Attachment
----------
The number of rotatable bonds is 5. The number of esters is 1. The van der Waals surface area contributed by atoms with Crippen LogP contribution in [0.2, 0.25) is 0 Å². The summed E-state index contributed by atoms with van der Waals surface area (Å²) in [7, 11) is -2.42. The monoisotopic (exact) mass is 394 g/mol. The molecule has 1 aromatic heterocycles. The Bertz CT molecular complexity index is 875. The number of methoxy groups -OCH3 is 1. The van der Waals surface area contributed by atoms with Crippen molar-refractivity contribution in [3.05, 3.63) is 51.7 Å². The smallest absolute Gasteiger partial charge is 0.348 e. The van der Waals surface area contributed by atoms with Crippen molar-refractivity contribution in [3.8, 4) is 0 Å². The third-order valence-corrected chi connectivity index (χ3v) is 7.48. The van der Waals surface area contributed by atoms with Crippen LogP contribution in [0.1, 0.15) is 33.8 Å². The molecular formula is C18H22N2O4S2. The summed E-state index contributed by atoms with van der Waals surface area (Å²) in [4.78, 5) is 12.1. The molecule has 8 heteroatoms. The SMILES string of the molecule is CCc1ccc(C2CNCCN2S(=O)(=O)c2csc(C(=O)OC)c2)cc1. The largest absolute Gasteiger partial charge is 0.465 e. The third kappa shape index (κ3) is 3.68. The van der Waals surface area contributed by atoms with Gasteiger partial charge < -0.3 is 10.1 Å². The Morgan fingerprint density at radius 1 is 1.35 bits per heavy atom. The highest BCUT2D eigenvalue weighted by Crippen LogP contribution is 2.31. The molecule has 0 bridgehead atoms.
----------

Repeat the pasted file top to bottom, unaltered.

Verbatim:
The number of rotatable bonds is 5. The number of esters is 1. The van der Waals surface area contributed by atoms with Crippen LogP contribution in [0.2, 0.25) is 0 Å². The summed E-state index contributed by atoms with van der Waals surface area (Å²) in [7, 11) is -2.42. The monoisotopic (exact) mass is 394 g/mol. The molecule has 1 aromatic heterocycles. The Bertz CT molecular complexity index is 875. The number of methoxy groups -OCH3 is 1. The van der Waals surface area contributed by atoms with Crippen molar-refractivity contribution in [3.05, 3.63) is 51.7 Å². The smallest absolute Gasteiger partial charge is 0.348 e. The van der Waals surface area contributed by atoms with Crippen molar-refractivity contribution in [3.8, 4) is 0 Å². The third-order valence-corrected chi connectivity index (χ3v) is 7.48. The van der Waals surface area contributed by atoms with Crippen LogP contribution in [0.1, 0.15) is 33.8 Å². The molecular formula is C18H22N2O4S2. The summed E-state index contributed by atoms with van der Waals surface area (Å²) in [4.78, 5) is 12.1. The molecule has 8 heteroatoms. The SMILES string of the molecule is CCc1ccc(C2CNCCN2S(=O)(=O)c2csc(C(=O)OC)c2)cc1. The largest absolute Gasteiger partial charge is 0.465 e. The third kappa shape index (κ3) is 3.68. The van der Waals surface area contributed by atoms with Gasteiger partial charge < -0.3 is 10.1 Å². The Morgan fingerprint density at radius 1 is 1.35 bits per heavy atom. The highest BCUT2D eigenvalue weighted by Crippen LogP contribution is 2.31. The molecule has 0 bridgehead atoms.